Due to the ongoing discussions about the parliamentary initiative 20.433 “Schweizer Kreislaufwirtschaft stärken” (Strengthening the Swiss circular economy), the aspects of the future financing solution for the collection and disposal of electrical and electronic appliances within the framework of the ORDEE will be postponed. As soon as the parliamentary work has been completed, the DETEC will assess once more whether the ORDEE should be revised again in light of the future financing system.

Merger of SENS eRecycling and SLRS

Joining forces for the future

SENS eRecycling and the Swiss Lighting Recycling Foundation (SLRS) have been working shoulder to shoulder for many years and have turned lighting recycling in Switzerland into a success story. As of 1 January 2021, the two foundations have closed ranks even further and joined forces via a merger.

There is a long history of intense cooperation between SENS eRecycling and SLRS. As part of a cooperation agreement in place since 2005, SENS eRecycling has been tasked with looking after the business-to-consumer (B2C) field and retail wholesale distributors, as well as collecting the advance recycling fee (ARF) for lamps and lighting equipment from the SENS contractual partners. Following the merger, both the B2C and the B2B fields are now being looked after by SENS eRecycling.

The merger enables a simplification of the structures to optimally procure the funds required to fulfil the purpose of the two foundations and make efficient and effective use of them. The merger enables a streamlined system for the respective contractual partners and a valuable contribution to strengthening the idea of a single point of contact in the field of lighting.


With our strengthened and efficient take-back system, we look forward to guaranteeing comprehensive and professional disposal of lamps and lighting equipment in Switzerland and Liechtenstein.

Study on the Swiss population’s stance on dealing with disused electrical or electronic appliances

This is how the Swiss population ticks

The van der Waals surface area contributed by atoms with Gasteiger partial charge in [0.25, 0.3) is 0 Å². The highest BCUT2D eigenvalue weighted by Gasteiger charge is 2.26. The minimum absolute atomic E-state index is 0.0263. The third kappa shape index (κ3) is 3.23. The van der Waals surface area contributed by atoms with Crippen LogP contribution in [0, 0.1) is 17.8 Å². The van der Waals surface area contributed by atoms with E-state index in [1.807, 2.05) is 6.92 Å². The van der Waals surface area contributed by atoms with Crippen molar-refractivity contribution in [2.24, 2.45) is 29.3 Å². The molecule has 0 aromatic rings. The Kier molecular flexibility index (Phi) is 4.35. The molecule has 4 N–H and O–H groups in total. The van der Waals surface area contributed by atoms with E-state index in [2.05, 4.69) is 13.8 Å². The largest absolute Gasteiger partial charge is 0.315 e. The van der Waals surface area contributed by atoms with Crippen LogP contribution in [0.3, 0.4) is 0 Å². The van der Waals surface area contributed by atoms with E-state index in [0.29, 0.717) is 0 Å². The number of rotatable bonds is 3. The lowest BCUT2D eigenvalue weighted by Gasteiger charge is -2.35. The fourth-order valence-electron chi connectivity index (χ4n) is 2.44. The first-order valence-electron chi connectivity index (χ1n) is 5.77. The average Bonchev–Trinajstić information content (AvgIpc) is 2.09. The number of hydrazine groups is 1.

Can a remote control be thrown away with household waste if the batteries are removed first? Can broken electrical or electronic appliances be taken to the grocery store around the corner? Do people know where the nearest recycling centre is? How often does the average Swiss individual go there and for what purpose?

We wanted to know how well informed people in Switzerland are about the major environmental benefits of correctly disposing of electronic waste – what are their thoughts and approaches regarding this matter? For our 30th anniversary, we commissioned the University of Applied Psychology at the University of Applied Sciences and Arts Northwestern Switzerland (FHNW) to take a closer look at recycling behaviour in the context of disused electrical and electronic appliances in Swiss private households.

A two-stage study was carried out. As a first step, the topic was explored openly though interviews to gain a deeper understanding. Based on the acquired knowledge, a quantitative, representative survey was carried out in the form of a questionnaire as the second step. It was thereby possible to review and quantify the insights gained from phase 1.

The over 1,000 study participants were asked a wide variety of questions relating to the five subject areas of “knowledge and awareness”, “handling discarded electrical or electronic appliances”, “attitude towards recycling and disposal options”, “barriers and motivation” and “circular economy”. The survey yielded some surprising results.

For example, it was found that eRecycling is considered common knowledge and good manners in Switzerland. SENS eRecycling, on the other hand, is unknown to most. By contrast, collection points for disposing of disused electrical or electronic appliances are very well known. However, many did not know that disposal is also possible in specialist and retail trade. The Swiss are exemplary when it comes to recycling: they state that they always recycle consistently. However, it was found that not every electrical or electronic appliance is identified as such – especially in the case of smaller everyday objects such as torches or wristwatches. When it comes to such appliances in particular, the benefit is not always recognised: Is it even worth recycling such a small appliance with so much plastic?